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Design and Maintenance of Data Warehouses

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  1. Design and Maintenance of Data Warehouses Timos Sellis National Technical University of Athens KDBS Laboratory Many thanks to P. Vassiliadis and A. Tsois

  2. Outline • What’s and Why’s for DW’s • DW architecture • DW Schema • Back End of the DW • Front End of the DW • DW Servers • Metadata Repository • Conclusions

  3. OLTP • On-line transaction processing (OLTP) is the traditional way of using a database • Legacy systems: relational, hierarchical, network databases / COBOL applications / … • Short transactions (read/update few records) with ACID properties • Normally, only the last version of data stored in the database

  4. DSS & OLAP • Decision support systems - help the executive, manager, analyst make faster and better decisions. • What where the sales volumes by region and product category for the last year? • Will a 10% discount increase sales volumes sufficiently? • On-line analytical processing (OLAP) is an element of decision support systems (DSS)

  5. OLTP vs. OLAP Chaudhuri & Dayal @VLDB’96

  6. Data Warehouse • A decision support database that is maintained separately from the organization’s operational database. • S. Chaudhuri, U. Dayal, VLDB’96 tutorial • A data warehouse is a subject-oriented, integrated, time-varying, non-volatile collection of data that is used primarily in organizational decision making. • W.H. Inmon, Building the Data Warehouse, 1992

  7. Reasons for Building Data Warehouses • Semantic Reconciliation • Dispread data sources within the same organization • Different encoding of the same entities • DW encompasses the full volume of these data under a single, reconciled schema • Keeps the history of these data, too

  8. Reasons for Building Data Warehouses • Performance • OLAP applications need different organization of data • Complex OLAP queries would degrade OLTP performance • Availability • Separation increases availability • Possibly the only way to query the dispread data sources

  9. Reasons for Building Data Warehouses • Data Quality • The validity of source data is not guaranteed (data can be missing, inconsistent, out of date, violating business and database rules…) • Errors in data reach a minimum 10% in most data stores • Can lead to wasting of resources of 25-40% • DW acts as a data cleaning buffer …. and the market is there!

  10. The Market Estimated sales in millions of dollars [ShTy98] (*estimates are from [Pend00]).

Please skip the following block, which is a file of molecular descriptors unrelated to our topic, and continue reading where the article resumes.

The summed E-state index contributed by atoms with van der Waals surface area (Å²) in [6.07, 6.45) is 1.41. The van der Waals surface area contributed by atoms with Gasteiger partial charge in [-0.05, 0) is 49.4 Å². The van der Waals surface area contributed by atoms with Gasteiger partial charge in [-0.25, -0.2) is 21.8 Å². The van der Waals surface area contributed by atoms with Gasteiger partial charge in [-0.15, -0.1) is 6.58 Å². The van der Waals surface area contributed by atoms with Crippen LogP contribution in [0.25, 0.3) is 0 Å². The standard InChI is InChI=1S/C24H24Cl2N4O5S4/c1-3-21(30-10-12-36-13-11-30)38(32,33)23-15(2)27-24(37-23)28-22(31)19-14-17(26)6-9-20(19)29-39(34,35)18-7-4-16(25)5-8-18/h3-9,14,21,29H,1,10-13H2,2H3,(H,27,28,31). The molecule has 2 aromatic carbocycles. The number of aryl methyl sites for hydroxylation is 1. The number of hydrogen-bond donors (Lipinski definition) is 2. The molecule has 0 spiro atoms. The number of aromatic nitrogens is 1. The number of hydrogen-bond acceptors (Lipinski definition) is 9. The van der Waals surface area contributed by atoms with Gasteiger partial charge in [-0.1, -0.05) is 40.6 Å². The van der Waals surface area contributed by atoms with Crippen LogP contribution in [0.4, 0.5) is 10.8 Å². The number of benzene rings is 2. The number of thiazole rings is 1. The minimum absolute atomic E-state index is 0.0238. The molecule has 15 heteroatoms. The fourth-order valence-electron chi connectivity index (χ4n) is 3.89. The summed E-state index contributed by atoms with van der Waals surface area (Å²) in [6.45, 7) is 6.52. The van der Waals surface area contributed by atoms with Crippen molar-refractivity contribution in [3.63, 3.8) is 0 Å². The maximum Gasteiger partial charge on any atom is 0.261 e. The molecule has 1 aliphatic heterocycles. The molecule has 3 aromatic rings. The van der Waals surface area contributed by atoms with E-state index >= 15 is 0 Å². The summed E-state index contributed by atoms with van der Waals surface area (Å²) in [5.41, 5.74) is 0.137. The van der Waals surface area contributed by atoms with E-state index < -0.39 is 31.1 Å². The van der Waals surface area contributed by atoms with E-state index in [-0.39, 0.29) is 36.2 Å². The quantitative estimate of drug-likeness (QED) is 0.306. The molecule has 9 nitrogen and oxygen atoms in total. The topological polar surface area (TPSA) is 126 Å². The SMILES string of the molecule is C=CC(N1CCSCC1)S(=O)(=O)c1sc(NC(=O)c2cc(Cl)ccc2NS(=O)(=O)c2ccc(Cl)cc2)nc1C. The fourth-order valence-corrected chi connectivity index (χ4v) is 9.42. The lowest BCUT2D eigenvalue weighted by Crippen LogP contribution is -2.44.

11. Client Client Query & Analysis Metadata Warehouse Integration Source Source Source Data Warehouse Architecture A Simple View

  12. Quality Issues Quality Issues Data Warehouse Architecture Reporting / OLAP tools Metadata Repository Data Marts DW DSA Sources End User Administrator Administrator Designer

  13. Two / Three Tier Architecture • Warehouse database server • almost always relational (RDBMS) • Data Marts / OLAP server • Relational OLAP (ROLAP) • Multidimensional OLAP (MOLAP) • Clients • Query and reporting tools • Analysis tools / Data mining tools

  14. Data Warehouse Architecture • Enterprise warehouse: collects all information about subjects • requires extensive business modeling • may take years to design and build • Data Marts: Departmental subsets that focus on selected subjects • Virtual warehouse: views over operational dbs

  15. How to build the DW • Top – down • Single integrated enterprise model • Reduce all sources (and clients, if necessary) to the central model • Time consuming; labor intensive; slow to produce results • Enhances the risk of the DW project due to late delivery of results • Provides a consistent, global view of the enterprise data

  16. How to build the DW • Bottom – up • Build smaller data marts first • Progressively combine pairwise • Fails to provide a global view of the enterprise data • Possibly enhances the risk since a complete integration might prove impossible late in the project • Early delivery of results • Less time consuming, less labor intensive

  17. Quality Issues Quality Issues Data Warehouse Back-End Reporting / OLAP tools Metadata Repository Data Marts DW DSA Sources End User Administrator Administrator Designer

  18. Design: Global-As-View Integration • Preintegration. What schemata to integrate and in which order • Schema Comparison. To determine the correlations among concepts of different schemata and to detect possible naming, semantic, structural, … conflicts • Schema Conforming. Conflict resolution for heterogeneous schemata • Schema Merging and Restructuring. Production of a single conformed schema

  19. Design: Local-As-View Integration • Works the other way around. • Main deliverable is a central conceptual model, produced by interactively examining user needs and existing schemata • All source and client schemata are expressed in terms of the central data warehouse schema and not the other way around.

  20. PKEY, DAY MIN(COST) DW.PARTSUPP S1_PARTSUPP V1 Aggregate1 U PKEY, MONTH AVG(COST) DW.PARTSUPP.DATE, DAY TIME S2_PARTSUPP V2  Aggregate2 Sources DW DW = Materialized Views? Simple View of a DW


  22. Operational Processes • Data extraction, transform & load • Originally treated as the ‘refreshment’ problem • Requires to transform, clean, integrate data from different sources. • Build/refresh derived data and views • Service queries • Monitor the warehouse

  23. The Refreshment Problem • Propagate updates on source data to the warehouse • Issues: • when to refresh • on every update • periodically • refresh policy set by administrator • how to refresh

  24. Refreshment Techniques • Full extract from base tables • Incremental techniques • detect changes on base tables • snapshots • transaction shipping • active rules • logical correctness • transactional correctness • Currently, in practice we use ETL tools/scripts (see next)…

  25. Data Extraction • Can take snapshot or differentials (new/deleted/updated) of source data • Transfer, encryption, compression are also involved • Time window and source system overhead involved • In general, faced with the requirement of minimal changes to existing configuration of sources

  26. Data Transformation • Schema Reconciliation: conflicts at the schema level (different attributes for the same information) • ValueIdentification&Reconciliation: different (same) id’s for same (different) objects (use surrogate keys)